February 5, 2007
The Amazing Screw-On Head (DVD)
Where the animated version of Hellboy benefited by not using the original aesthetic of comic creator Mike Mignola, with a well thought-out, equally compelling design, the pilot episode for The Amazing Screw-On Head keeps Mignola's angular, shadowed look to good effect. While the animation is fairly good—not great, the smaller budget is apparent—the timing and story will keep you watching. Fans of the original comic will enjoy it, but some of the concessions to a new medium will be apparent. The voice acting keeps the entire show together, and it's pleasing that while the famous typically live-action actors get the billing, their work stands up with the trained voice actors and cannot be written off as an attempt at stunt casting. —Tamu Townsend

Cinderella III: A Twist in Time (DVD)
Cinderella III: A Twist in Time is the latest direct-to-DVD sequel from the Walt Disney studio. It follows 2002's Cinderella II: Dreams Come True and the original Disney film, 1950's Cinderella. While I have not been a fan of Disney's sequels to its classic film roster, I will admit that this particular film was a pleasant surprise. —Noell Wolfgram Evans
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Escaflowne: The Movie (Anime Movie Classics) (DVD)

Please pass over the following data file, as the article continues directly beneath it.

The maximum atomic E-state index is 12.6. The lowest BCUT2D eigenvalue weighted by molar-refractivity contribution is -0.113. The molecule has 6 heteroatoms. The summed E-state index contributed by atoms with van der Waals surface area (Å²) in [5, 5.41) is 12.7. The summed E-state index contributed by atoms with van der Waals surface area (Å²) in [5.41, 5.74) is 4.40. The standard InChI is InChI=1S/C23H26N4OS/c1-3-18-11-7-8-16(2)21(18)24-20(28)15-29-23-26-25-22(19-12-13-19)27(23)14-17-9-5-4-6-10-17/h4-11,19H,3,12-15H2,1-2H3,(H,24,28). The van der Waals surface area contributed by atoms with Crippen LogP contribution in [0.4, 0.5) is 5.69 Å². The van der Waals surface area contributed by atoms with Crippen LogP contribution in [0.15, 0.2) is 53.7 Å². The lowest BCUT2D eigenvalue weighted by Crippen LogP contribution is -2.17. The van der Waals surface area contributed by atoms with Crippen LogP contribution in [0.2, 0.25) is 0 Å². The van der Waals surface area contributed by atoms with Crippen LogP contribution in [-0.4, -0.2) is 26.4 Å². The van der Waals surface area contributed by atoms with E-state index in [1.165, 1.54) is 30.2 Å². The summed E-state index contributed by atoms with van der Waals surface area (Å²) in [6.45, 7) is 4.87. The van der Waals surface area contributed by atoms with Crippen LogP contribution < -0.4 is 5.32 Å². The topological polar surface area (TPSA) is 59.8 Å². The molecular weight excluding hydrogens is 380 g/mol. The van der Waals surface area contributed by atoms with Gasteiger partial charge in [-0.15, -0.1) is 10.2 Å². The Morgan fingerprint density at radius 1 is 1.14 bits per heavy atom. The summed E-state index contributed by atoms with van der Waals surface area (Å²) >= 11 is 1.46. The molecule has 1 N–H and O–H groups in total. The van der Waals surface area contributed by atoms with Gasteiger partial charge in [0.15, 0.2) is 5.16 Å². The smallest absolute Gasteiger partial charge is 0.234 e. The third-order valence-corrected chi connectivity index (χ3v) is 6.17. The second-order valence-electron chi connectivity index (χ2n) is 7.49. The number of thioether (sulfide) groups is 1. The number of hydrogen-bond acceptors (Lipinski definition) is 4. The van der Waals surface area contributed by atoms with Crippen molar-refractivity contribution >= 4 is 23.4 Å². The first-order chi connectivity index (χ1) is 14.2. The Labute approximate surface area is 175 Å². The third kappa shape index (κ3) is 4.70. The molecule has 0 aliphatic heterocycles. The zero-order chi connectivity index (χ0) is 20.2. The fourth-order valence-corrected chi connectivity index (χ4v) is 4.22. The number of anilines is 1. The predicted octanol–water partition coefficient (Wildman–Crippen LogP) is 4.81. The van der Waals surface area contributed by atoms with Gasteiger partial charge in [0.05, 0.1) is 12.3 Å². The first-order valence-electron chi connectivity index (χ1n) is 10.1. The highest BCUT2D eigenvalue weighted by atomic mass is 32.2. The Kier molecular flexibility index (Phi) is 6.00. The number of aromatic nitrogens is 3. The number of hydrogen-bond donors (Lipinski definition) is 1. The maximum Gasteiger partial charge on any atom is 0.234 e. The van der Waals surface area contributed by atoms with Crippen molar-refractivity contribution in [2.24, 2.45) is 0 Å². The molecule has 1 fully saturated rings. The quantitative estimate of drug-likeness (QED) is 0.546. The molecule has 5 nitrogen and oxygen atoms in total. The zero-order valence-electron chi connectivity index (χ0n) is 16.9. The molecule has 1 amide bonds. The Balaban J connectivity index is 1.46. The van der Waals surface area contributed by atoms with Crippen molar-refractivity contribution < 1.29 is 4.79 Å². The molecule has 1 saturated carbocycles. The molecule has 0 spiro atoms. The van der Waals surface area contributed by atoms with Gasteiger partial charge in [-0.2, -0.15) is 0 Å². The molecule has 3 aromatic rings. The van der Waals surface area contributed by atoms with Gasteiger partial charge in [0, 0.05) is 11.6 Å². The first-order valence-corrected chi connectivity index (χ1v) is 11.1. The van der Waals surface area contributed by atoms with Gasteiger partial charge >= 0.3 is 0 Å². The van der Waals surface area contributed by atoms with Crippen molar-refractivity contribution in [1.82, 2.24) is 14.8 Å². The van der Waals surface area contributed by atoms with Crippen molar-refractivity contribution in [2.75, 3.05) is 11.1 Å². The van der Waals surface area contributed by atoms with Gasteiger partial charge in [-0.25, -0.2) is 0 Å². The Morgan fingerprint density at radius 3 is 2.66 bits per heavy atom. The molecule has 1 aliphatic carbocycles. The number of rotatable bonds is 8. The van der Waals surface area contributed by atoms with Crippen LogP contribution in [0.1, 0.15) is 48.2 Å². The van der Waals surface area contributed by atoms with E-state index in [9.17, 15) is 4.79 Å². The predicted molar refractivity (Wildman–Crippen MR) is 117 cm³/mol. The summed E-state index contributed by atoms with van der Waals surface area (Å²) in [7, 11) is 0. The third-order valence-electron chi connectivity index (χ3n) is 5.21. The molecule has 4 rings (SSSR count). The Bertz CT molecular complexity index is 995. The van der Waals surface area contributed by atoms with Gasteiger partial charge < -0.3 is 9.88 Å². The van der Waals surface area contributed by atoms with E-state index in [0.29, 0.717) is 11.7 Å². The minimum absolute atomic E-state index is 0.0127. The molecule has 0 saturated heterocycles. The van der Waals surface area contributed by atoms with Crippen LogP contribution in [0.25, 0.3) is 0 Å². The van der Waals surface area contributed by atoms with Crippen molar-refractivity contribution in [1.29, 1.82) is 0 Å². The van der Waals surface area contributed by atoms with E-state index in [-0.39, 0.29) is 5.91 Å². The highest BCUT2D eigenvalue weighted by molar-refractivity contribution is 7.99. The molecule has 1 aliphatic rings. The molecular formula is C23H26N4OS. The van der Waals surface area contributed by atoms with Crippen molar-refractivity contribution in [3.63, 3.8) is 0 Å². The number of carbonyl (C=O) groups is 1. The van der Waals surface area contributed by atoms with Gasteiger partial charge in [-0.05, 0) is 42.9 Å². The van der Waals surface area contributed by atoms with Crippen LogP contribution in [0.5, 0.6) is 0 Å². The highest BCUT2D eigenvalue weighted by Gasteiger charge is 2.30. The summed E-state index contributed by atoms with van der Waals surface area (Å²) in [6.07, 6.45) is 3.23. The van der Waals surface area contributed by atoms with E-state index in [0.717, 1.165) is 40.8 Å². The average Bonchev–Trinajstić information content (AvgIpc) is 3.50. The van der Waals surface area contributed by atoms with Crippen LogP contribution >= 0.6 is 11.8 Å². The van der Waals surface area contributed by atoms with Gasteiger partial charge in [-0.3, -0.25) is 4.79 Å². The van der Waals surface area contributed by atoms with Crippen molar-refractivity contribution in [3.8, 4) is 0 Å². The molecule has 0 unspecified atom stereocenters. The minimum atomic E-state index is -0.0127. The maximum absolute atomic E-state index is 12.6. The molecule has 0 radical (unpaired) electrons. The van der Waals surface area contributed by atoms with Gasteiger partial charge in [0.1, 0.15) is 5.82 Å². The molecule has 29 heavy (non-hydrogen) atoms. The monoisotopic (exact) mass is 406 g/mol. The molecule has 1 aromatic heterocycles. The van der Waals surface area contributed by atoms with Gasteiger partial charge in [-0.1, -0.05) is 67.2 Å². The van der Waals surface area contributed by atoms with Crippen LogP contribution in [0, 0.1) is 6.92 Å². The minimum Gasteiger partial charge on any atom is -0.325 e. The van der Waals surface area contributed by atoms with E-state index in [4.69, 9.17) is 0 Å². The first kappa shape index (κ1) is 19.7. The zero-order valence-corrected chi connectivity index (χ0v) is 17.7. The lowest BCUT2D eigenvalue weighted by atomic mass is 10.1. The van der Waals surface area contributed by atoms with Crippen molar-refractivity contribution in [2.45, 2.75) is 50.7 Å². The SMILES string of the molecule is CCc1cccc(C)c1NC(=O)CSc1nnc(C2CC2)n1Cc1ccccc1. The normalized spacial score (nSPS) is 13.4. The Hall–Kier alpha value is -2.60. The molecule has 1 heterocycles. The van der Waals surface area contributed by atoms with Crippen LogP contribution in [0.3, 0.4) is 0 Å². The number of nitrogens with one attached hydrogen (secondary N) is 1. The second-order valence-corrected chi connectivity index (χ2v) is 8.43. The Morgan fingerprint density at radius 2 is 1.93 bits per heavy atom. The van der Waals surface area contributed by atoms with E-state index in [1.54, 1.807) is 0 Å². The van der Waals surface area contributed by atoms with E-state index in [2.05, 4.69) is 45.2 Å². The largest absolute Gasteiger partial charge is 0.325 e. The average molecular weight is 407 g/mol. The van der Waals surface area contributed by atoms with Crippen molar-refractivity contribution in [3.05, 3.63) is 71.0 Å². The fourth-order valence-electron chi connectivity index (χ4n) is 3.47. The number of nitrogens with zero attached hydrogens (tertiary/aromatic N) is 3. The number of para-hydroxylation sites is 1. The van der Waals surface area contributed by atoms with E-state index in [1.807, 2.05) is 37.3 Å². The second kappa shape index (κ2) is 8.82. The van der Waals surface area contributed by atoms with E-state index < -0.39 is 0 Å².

One of the nice things about the better anime productions is that they're not afraid to take chances, even at the risk of displeasing fans. This is exactly what Escaflowne: The Movie did. Most of the familiar characters are there, but with a twist. The overall tone is grimmer than the TV series: Upbeat Hitomi is now a depressed schoolgirl with no psychic abilities, Van is more aggressive and violent, the redesigned Escaflowne itself now gets its energy from the blood of its pilot (much like a semi-mechanical vampire). The production values are still top-notch, and some will prefer the new character designs by Nobuteru Yuki. The soundtrack by Yoko Kanno is also another high point of the film. —René Walling

Gundam Wing: Endless Waltz (Anime Movie Classics) (DVD)
This three-episode OVA is a great watch for a Gundam fan, because it provides viewers with the one thing that is irresistible to any good-natured otaku: backstory. There are many things to like about Endless Waltz—new villains, new mecha, old rivalries—but the opportunity to learn of the backstory of the five lead Gundam pilots is probably the sweetest of them all. —Aaron H. Bynum
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Jin-Roh: The Wolf Brigade (Anime Movie Classics) (DVD)
Jin-Roh, haunted equally by Japanese post-WWII social history largely unfamiliar to most Westerners and by the fairy-tale images of wolves twisted into a grisly variation of the story of Little Red Riding Hood, may be the most dazzlingly noir anime ever made, if such melancholia can be considered dazzling. The film, by taking its dual themes of loss and despair very seriously, achieves a gut-wrenching emotional depth. —Amy Harlib
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The Last Unicorn, The: 25th Anniversary Edition (DVD)